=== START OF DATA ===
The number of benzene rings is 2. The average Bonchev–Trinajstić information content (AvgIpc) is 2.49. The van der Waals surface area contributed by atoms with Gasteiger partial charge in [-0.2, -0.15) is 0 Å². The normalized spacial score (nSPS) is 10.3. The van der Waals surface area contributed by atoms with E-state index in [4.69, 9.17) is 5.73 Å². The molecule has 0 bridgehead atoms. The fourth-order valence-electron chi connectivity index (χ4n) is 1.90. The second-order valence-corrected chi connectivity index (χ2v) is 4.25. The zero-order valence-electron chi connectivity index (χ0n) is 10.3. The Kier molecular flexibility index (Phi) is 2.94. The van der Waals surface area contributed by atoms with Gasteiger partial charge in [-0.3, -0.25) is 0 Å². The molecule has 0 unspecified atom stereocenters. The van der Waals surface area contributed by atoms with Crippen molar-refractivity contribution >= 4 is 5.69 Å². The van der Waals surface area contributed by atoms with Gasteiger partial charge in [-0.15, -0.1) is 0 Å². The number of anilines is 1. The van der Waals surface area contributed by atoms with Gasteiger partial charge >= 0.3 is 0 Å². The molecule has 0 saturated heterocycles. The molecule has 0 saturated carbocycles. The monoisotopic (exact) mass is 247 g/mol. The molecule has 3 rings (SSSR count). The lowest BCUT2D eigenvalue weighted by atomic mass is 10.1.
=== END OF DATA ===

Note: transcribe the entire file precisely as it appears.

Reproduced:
The number of benzene rings is 2. The average Bonchev–Trinajstić information content (AvgIpc) is 2.49. The van der Waals surface area contributed by atoms with Gasteiger partial charge in [-0.2, -0.15) is 0 Å². The normalized spacial score (nSPS) is 10.3. The van der Waals surface area contributed by atoms with E-state index in [4.69, 9.17) is 5.73 Å². The molecule has 0 bridgehead atoms. The fourth-order valence-electron chi connectivity index (χ4n) is 1.90. The second-order valence-corrected chi connectivity index (χ2v) is 4.25. The zero-order valence-electron chi connectivity index (χ0n) is 10.3. The Kier molecular flexibility index (Phi) is 2.94. The van der Waals surface area contributed by atoms with Gasteiger partial charge in [-0.3, -0.25) is 0 Å². The molecule has 0 unspecified atom stereocenters. The van der Waals surface area contributed by atoms with Crippen molar-refractivity contribution >= 4 is 5.69 Å². The van der Waals surface area contributed by atoms with Gasteiger partial charge in [-0.15, -0.1) is 0 Å². The number of anilines is 1. The van der Waals surface area contributed by atoms with Gasteiger partial charge >= 0.3 is 0 Å². The molecule has 0 saturated heterocycles. The molecule has 0 saturated carbocycles. The monoisotopic (exact) mass is 247 g/mol. The molecule has 3 rings (SSSR count). The lowest BCUT2D eigenvalue weighted by atomic mass is 10.1.